“I believe like a child that suffering will be healed and made up for, that all the humiliating absurdity of human contradictions will vanish like a pitiful mirage, like the despicable fabrication of the impotent and infinitely small Euclidean mind of man, that in the world’s finale, at the moment of eternal harmony, something so precious will come to pass that it will suffice for all hearts, for the comforting of all resentments, of the atonement of all the crimes of humanity, of all the blood that they’ve shed; and it will make it not only possible to forgive but to justify what has happened.”
Harper closed the book and let it lie in her lap as she rested her eyes for a moment. This was her second time through Brothers Karamazov by Fyodor Dostoevsky. That quotation had popped out to her before, but not in the way it did just now. She was almost surprised at the heart change that had happened to her in such a short time. She had hope; whereas, only a few short months ago, she had felt caught in a downward spiral of despair. She was almost satisfied with her life; whereas, before, soul hunger threatened to overpower her. She trusted—God again, but also another human being. She had been kind of avoiding God, which seemed even silly to say, and she had determined never to trust another person again to the point of vulnerability, in love or even in friendship. She had committed to hold people at arm’s length so as to protect her heart from more breakage, and had been accused by Ava and others of living a less than holy life, as one seeing her glass as half empty; but if she had to be honest, she felt more like she had not even been given a glass. She was never positive enough for the “buck up” crowd, and so one by one, she had cordoned them off from her life. All but Ava. Part of her dark attitude probably came from her poetic, melancholy soul; but even with that as part of her innate personality, she still had always had an underlying romantic view in happy ever afters and the justifiable purpose to life, even in its brokenness. She knew she would never be a bright, gregarious optimist—at least most of the time—but she felt that she was indeed coming back from the brink. And that felt good.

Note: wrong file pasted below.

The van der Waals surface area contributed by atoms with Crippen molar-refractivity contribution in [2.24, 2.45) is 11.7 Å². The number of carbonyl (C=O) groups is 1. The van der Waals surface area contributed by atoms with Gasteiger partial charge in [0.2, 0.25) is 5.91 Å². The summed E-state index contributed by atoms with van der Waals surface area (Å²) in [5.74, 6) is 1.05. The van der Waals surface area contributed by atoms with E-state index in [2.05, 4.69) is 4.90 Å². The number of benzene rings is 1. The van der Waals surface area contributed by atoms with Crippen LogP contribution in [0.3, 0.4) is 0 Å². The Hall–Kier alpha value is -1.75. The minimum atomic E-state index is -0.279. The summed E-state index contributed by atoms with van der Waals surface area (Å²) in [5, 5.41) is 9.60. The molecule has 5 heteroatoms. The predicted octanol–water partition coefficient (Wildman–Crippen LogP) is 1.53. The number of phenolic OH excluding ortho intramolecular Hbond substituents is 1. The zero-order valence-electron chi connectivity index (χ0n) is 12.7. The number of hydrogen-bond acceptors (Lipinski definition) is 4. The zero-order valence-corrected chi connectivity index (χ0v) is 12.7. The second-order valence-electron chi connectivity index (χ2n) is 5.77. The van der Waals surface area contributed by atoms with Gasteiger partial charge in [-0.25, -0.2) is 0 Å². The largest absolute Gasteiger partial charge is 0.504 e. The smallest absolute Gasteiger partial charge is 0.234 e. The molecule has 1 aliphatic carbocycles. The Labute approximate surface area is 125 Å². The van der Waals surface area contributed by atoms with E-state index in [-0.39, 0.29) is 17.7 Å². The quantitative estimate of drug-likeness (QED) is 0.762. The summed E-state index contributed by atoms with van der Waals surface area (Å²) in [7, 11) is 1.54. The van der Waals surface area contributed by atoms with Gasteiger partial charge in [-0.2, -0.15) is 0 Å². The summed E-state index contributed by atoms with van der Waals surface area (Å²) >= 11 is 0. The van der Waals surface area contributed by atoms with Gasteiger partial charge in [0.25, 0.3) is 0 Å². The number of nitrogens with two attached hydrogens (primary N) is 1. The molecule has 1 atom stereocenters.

She was giving Tia more hours at the shop. Since Tia had had some unexpected home repairs, she was happy for the extra money; and for Harper, the timing was perfect. She was enjoying a more relaxed schedule with time to think and work on some projects. She was practicing more guitar, and her chops were almost back to when she had been playing regularly. Her increased role with the fellowship also added to her to-do list; but that also was good. She felt energized with new purpose. With the potluck on Friday, she had volunteered to get the paper goods together. She hated the idea of single use disposables; but at least for the first one, she didn’t see any way out of it, unless she was willing to wash all the plates. And that wasn’t going to happen. She fed Clutch, gave him a good rub down, and headed out the door.
She drove to the big box store where she picked up some plates and napkins. She decided to make her own personal contribution to the group’s potluck cache, and the planet, by buying cheap metal cutlery. Those she would indeed take home to wash after the meal; and it would assuage her conscience in some small part for the paper goods that would end up in the trash. She smiled to herself at her convoluted thought processes. But she was enjoying her trek out. On the way home, she decided to stop at a coffee shop to get a chai tea. It was like walking into the lion’s den with the smell of coffee all around, but she only had a few more weeks to go of her Lent commitment, so she wasn’t about to give in now.
Outside the shop door stood a man in a long, brown trench coat. He was pacing back and forth nervously with his head down, his matted hair falling over his face. It was hard to tell if he was young or old because he was dirty and weathered, but his makeshift sign which he had laid by the wall said he was hungry and needed help. Harper knew that if she gave him money it might go to alcohol or drugs, but she decided she would give something anyway and let God sort it all out. She went into the shop, ordered a muffin and an apple, and walked out and handed it to him with a five-dollar bill. She tried to think of something encouraging to say other than a “God bless you,” which often sounded so trite. But that’s what came out of her mouth. Agh! She smiled to herself as she re-entered the shop. I need to work on my lines now that I am emerging from my cocoon.
As she hopped into her car with her hot chai, she heard the owner come out to chase the man off. He seemed to know him well enough to call him by name. “JR, park yourself away from my door. Come on, man, you’re bothering the customers.”
JR? Hmm. That was interesting. Harper wondered if that was Max’s JR whom she had been sending out muffins and coffee to at the fellowship. She contemplated getting out and talking to him, but she still had a long list of items to pick up, so she decided to wait. She made a mental note to ask Max more about him on Friday.